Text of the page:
American standard cotter pin sizes are in nominal fractional inches, starting at 1/32. The sizes below 5/16 inch are intended to fit a hole 1/64 inch larger than the pin size; for pins larger than that the pin and hole size are the same.
Lengths are not standardized. The way the length of a cotter pin is measured depends on the style of the points. The measurement begins at the point where the large end meets the hole into which the pin is inserted. It ends
|3/32||7/64||3/8″; 7/16″; 1/2″|
|1/8||9/64||9/16″; 5/8″; 1″|
Standard lengths are 6, 8, 10, 12, 14, 16, 18, 20, 22, 25, 28, 32, 36, 40, 45, 50, 56, 63, 71, 80, 90, 100, 112, 125, and 140 millimeters. For any hole diameter, not all lengths between the "smallest" and "longest" in the table are commercially available. Which lengths are actually available vary by, for example, the material from which the pin is made.
Cotter pins are ordinarily secured by spreading the prongs. The prongs of hammerlock pins are spread by striking the head with a hammer. In some applications, the spread prongs can be a problem because they can catch on such things as pant legs. If so they can be covered with epoxy.
Examples of industrial accidents involving cotter pins.
The American standard for split pins. In military standards, MS24665 has replaced AN380 and AN381.
Crank cotter pins are short shafts, threaded on one end, with a flat tapered so that the low end of the flat is at the threaded end of the pin. They are used to secure a piece with a bored hole to a flatted shaft having the same diameter, for example, formerly, to hold the cranks of bicycles to their axle. That particular use will be the basis of this description.
The crank has two holes, one for the axle and another at right angles to it for the cotter pin, with a slight, specified overlap. The axle is inserted into the hole so that the axle's flat is parallel to and facing the overlap. The cotter pin is inserted so that its flat faces the axle's flat. Installing the pin wedges the shaft against the sides of the hole and prevents it from turning.
Special tools were once available to insert and remove these cotter pins. In the absence of such a tool, the cotter pin is installed by tapping it with a hammer. The nut is tightened simply to hold the pin in place.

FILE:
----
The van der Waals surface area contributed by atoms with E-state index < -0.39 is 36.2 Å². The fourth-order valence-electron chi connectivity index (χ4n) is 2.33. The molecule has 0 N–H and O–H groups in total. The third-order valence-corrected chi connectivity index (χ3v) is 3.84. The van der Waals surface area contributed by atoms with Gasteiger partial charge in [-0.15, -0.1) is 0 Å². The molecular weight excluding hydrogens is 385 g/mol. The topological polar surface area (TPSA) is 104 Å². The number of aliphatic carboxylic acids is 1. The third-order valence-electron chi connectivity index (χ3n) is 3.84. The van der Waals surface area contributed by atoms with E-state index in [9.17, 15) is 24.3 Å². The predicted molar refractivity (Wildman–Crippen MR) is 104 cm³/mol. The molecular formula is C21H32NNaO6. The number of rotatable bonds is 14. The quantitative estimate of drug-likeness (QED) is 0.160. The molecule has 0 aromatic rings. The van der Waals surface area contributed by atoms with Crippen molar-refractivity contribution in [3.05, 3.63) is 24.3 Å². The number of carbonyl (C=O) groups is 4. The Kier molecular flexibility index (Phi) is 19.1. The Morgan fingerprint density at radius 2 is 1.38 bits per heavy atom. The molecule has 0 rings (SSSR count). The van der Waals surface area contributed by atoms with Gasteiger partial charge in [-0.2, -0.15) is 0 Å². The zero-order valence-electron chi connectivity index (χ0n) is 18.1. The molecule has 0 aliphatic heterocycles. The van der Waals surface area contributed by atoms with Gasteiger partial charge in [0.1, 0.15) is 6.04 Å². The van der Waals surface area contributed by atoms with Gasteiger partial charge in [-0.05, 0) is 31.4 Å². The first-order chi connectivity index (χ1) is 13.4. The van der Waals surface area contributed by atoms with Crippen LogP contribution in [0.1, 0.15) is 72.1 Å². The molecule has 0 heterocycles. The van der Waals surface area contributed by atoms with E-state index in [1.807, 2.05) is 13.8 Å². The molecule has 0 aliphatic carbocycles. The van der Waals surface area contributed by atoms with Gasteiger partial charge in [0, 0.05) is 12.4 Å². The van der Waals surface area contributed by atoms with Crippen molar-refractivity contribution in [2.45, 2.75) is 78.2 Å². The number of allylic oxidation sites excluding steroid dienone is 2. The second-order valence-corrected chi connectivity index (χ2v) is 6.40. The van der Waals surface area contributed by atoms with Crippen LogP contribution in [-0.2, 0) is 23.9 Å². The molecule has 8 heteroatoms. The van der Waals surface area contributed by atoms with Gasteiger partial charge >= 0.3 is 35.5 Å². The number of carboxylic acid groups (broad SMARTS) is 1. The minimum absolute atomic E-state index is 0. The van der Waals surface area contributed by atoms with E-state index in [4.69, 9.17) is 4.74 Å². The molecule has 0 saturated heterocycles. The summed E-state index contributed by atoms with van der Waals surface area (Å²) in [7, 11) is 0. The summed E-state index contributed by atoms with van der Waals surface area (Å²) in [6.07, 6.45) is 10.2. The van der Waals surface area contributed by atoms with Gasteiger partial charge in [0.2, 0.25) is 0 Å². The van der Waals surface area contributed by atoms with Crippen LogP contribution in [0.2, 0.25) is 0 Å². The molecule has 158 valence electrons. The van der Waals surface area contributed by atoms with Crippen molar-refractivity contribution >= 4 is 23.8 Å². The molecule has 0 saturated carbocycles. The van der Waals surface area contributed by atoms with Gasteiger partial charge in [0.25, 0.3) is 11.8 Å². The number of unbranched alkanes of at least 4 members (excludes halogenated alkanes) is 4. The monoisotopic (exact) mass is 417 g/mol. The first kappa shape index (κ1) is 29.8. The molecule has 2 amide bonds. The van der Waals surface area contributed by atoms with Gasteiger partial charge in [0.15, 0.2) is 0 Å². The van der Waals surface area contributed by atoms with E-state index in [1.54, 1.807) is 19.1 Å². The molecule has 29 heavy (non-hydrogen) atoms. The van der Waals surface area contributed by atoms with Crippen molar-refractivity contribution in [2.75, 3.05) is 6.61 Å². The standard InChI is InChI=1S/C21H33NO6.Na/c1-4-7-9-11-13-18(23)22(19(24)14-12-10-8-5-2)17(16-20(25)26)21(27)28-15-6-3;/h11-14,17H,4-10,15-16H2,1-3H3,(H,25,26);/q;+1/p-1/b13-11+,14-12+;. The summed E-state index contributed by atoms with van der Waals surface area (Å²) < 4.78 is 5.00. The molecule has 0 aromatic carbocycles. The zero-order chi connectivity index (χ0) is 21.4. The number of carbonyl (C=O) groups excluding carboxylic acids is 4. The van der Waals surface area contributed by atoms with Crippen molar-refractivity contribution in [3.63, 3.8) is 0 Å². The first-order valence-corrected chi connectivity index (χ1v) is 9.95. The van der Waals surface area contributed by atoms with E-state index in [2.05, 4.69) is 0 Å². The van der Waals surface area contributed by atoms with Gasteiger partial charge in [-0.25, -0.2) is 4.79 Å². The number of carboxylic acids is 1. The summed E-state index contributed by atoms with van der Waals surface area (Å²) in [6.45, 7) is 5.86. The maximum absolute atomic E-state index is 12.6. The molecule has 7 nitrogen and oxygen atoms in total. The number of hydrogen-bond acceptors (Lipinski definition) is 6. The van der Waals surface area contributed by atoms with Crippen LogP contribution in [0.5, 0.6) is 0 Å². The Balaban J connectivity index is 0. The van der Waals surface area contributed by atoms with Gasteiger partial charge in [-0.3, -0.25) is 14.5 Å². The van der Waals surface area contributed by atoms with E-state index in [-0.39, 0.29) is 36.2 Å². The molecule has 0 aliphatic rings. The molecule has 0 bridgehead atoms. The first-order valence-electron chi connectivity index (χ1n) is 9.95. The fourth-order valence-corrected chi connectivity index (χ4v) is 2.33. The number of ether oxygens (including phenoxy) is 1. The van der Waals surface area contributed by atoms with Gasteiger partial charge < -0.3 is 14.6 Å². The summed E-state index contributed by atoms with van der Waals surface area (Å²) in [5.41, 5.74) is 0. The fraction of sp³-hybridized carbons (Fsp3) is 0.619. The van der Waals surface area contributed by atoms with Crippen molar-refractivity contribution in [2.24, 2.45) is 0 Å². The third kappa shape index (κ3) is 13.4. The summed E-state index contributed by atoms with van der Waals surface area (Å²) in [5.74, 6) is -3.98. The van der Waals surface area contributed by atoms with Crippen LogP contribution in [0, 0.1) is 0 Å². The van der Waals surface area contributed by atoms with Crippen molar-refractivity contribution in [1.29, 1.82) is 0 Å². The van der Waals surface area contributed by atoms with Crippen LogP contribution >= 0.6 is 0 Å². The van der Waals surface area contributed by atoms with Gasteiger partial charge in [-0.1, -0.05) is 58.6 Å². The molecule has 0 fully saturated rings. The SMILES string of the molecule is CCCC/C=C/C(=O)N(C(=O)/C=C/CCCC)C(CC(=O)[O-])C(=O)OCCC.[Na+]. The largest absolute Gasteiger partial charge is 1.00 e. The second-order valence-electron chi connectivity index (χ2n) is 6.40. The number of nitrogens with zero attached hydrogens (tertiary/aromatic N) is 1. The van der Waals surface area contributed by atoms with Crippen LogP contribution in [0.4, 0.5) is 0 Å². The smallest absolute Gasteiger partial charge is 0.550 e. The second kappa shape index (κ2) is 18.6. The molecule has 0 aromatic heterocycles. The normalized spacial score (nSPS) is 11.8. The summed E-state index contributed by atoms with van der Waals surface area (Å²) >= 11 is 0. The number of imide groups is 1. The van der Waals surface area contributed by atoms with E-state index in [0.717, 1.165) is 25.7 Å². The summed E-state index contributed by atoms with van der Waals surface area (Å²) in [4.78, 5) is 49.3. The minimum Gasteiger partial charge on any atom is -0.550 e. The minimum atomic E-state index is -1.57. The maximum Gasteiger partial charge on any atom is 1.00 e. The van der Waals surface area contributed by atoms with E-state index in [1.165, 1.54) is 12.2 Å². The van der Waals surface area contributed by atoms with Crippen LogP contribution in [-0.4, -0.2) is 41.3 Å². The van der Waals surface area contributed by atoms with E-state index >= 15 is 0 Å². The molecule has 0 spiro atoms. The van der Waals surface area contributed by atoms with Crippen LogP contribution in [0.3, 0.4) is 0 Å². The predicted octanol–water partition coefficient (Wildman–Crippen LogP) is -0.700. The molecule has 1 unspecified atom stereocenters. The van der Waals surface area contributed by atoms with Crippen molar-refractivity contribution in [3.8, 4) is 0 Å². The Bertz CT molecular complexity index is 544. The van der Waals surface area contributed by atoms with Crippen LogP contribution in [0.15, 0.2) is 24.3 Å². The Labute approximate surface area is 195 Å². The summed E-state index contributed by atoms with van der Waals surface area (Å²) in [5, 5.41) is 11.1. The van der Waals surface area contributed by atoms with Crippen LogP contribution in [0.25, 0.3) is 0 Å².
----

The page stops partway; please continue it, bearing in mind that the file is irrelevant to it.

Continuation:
Removing the pins can be much more difficult than installing them. Their function requires that they be made of a fairly soft, ductile steel. Jobst Brandt suggests the following technique: Check to see if the cranks are really 180 degrees apart. If they aren't, the cotter pins are “mushed.” With the cranks horizontal, left crank to the rear, stand on both pedals and lunge to force them back into the same plane. They should move a bit. Support the back face of the crank on an anvil, and drive the cotter out with a drift pin. If the threaded part protrudes more than a quarter inch, first hacksaw it off, otherwise it will buckle when you use the drift pin.
The cotter pins for bicycles are sized by the diameter of the shaft in millimeters, currently 8.0, 8.5, 9.0, and 9.5. Similar pins for other applications have been sized in inches, by diameter and length.
A source for crank cotter pins for bicycles.
For hundreds of years, special brass split pins have been used to hold pendants and some other types of pulls on the fronts of drawers. Some furniture makers still use them, as they don't loosen as threaded fasteners often do.
The pendant has a small axle in its back. The pin is slipped over the axle, enclosing it in the pin's head, and the pin is inserted into a hole drilled through the front of the drawer. On the inside of the drawer two shallower holes are drilled, one above and one below the through hole. The prongs of the pin are bent back, each end inserted into a hole, and the assembly hammered flat.
These pins are supplied with the fittings by the makers of brasses.
In stuffed animals, cotter pins are used to make mobile joints, for example, to attach a teddy bear's arms to the body. The pins are used with a pair of fiber discs resembling fender washers, with very small holes in the center. The discs, penetrated by pins, are sewn into the body parts.
The spreading of the cotter pin's legs is done in an unusual way; the legs are not simply spread back and flattened against the disc. Instead, using a pair of needle-nose pliers or a special tool resembling a screwdriver with a hollow cylindrical blade, the tip of the leg is grasped and turned, curling each leg into a spiral. The result resembles a back-to-back pair of ram's horns. Because the tip of the leg is inside the spiral, it cannot be exposed over time by the motion of the joint, and cannot poke through the cloth (or into a child).
Often the pins are T-headed. A more mobile (wobbly) joint can be made with two pins, inserting one round-head cotter pin through the head of a second, and attaching a disc to each pin.
Metal pins in stuffed animals raise the usual concerns about small parts in the hands of very young children.
A vendor's display at http://www.edinburghimports.com/index.php?main_page=index_color&cPath=7_750 illustrates the range of disc and pin sizes available to stuffed animal makers. A wealth of information on this use of cotter pins can be found on Etsy and Pinterest.
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Last revised: 29 January 2020.